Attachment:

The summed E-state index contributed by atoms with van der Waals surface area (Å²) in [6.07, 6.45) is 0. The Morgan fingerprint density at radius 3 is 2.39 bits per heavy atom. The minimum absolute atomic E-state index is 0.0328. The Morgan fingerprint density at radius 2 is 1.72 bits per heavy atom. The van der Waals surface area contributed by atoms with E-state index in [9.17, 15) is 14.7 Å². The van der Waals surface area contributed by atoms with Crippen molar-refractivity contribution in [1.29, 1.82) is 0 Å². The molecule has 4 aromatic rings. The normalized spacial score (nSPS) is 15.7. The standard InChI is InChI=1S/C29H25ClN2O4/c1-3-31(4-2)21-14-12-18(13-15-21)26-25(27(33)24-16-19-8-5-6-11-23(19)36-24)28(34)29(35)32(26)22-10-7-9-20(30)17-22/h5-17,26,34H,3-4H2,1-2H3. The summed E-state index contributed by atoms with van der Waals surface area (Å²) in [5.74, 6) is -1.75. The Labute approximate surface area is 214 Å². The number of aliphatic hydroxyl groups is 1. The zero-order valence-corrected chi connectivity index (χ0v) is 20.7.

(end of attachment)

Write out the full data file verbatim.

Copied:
The summed E-state index contributed by atoms with van der Waals surface area (Å²) in [6.07, 6.45) is 0. The Morgan fingerprint density at radius 3 is 2.39 bits per heavy atom. The minimum absolute atomic E-state index is 0.0328. The Morgan fingerprint density at radius 2 is 1.72 bits per heavy atom. The van der Waals surface area contributed by atoms with E-state index in [9.17, 15) is 14.7 Å². The van der Waals surface area contributed by atoms with Crippen molar-refractivity contribution in [1.29, 1.82) is 0 Å². The molecule has 4 aromatic rings. The normalized spacial score (nSPS) is 15.7. The standard InChI is InChI=1S/C29H25ClN2O4/c1-3-31(4-2)21-14-12-18(13-15-21)26-25(27(33)24-16-19-8-5-6-11-23(19)36-24)28(34)29(35)32(26)22-10-7-9-20(30)17-22/h5-17,26,34H,3-4H2,1-2H3. The summed E-state index contributed by atoms with van der Waals surface area (Å²) in [5.74, 6) is -1.75. The Labute approximate surface area is 214 Å². The number of aliphatic hydroxyl groups is 1. The zero-order valence-corrected chi connectivity index (χ0v) is 20.7.